On Nov. 2, Matiaslan “Aslan” Ceccarelli PZ ’23 sent an email to Pitzer College’s student body asking students to sign a petition from the Claremont Climate Initiative, a newly formed 7C student group. “We are asking the Claremont Colleges to make sustainability a core tenet of all majors so as to help all students and faculty address the urgency of climate change,” Ceccarelli, the leader of the initiative, wrote in the email.
On first reading, I thought they were asking the 7Cs to require each major to include a sustainability course related to the field. However, the petition, which has gained over 200 student signatures, demands more: the incorporation of sustainability in all classes.
I encourage all 7C community members to sign and support the Claremont Climate Initiative’s petition. The 7Cs must integrate sustainability into all courses as an important part of the schools’ efforts to fight climate change.
Such a concept, which might seem new, has long had international support. 7C students did not pioneer the idea. In 2018, the National Union of Students of the United Kingdom surveyed university students worldwide about their experiences and opinions on sustainability education at their schools. According to their final report, 70 percent of respondents wanted to see “sustainable development actively incorporated and promoted through all courses.”
Per a recent report from the World Meteorological Organization, the average global temperature is currently one degree Celsius hotter than it was in the late 19th century. The report anticipates a 44 percent likelihood that the average annual temperature will temporarily increase to 1.5 degrees above preindustrial levels within the next five years.
“After 1.5 [degrees Celsius] there is a point of no return and life on Earth will be continuously afflicted with suffering, death, and mass extinction,” the petition states.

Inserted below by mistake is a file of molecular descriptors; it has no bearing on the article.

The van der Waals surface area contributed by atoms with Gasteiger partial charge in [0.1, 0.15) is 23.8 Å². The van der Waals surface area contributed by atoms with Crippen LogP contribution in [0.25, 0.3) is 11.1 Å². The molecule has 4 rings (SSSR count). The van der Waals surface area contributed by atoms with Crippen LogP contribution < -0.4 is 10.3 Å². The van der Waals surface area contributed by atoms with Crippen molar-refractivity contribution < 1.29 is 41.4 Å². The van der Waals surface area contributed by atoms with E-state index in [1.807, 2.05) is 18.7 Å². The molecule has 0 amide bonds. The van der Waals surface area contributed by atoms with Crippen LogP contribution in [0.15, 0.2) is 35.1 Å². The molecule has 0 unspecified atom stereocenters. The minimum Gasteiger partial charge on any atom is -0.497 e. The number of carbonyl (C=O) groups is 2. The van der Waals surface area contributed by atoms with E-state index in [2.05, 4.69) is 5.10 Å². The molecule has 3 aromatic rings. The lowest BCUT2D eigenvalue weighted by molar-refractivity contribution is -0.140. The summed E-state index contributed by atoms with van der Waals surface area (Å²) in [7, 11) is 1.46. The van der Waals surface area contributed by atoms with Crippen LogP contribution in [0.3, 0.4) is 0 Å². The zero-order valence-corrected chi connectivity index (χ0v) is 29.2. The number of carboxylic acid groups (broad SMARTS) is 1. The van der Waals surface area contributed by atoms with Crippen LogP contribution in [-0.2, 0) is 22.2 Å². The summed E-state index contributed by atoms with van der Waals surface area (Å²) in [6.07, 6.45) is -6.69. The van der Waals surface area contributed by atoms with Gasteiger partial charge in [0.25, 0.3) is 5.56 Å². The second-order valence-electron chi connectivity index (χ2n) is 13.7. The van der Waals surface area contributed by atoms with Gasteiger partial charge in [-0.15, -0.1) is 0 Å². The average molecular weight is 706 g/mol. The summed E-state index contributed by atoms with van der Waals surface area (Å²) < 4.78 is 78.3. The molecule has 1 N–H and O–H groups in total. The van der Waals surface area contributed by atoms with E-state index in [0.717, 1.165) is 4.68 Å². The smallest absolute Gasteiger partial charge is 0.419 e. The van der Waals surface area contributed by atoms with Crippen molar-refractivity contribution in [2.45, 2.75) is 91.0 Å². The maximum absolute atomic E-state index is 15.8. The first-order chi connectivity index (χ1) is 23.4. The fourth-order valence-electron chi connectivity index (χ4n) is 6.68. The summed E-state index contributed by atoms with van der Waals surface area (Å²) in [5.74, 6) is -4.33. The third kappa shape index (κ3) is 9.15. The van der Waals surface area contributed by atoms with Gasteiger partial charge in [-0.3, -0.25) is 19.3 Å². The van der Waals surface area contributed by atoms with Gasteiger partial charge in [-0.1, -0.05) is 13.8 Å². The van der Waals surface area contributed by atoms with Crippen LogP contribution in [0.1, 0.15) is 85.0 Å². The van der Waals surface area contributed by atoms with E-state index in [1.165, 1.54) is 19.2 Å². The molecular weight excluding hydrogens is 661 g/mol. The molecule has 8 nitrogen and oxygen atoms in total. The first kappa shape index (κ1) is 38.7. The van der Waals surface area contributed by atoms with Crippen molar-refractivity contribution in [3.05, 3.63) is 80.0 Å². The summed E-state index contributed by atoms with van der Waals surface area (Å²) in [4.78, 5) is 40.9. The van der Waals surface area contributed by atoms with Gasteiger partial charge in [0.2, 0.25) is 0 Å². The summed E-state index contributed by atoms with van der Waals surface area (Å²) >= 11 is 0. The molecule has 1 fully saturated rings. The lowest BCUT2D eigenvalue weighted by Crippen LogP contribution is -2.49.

Education on sustainability is becoming increasingly essential in an accelerating climate crisis. As organizations fundamental to their students’ development as citizens of society, higher education institutions bear a responsibility not only to exercise sustainability in their everyday operations, but also to equip students through education with the tools they need to contribute towards generating sustainable solutions in the greater world.
One might wonder why a class on sustainability as a general education requirement wouldn’t suffice. This would exclude 7C graduate students, who don’t have general education requirements.
In an interview with TSL, Ceccarelli asserted that excluding the graduate schools from the Initiative’s demand “[would prevent] all of those students from also learning the skillset that they can use to add to solutions for climate change.”
For students in postbaccalaureate programs (such as the premed programs at Scripps College and Keck Graduate Institute), another class in an already intensive schedule could delay program completion. For undergraduates, more general education requirements would restrict options in selecting classes.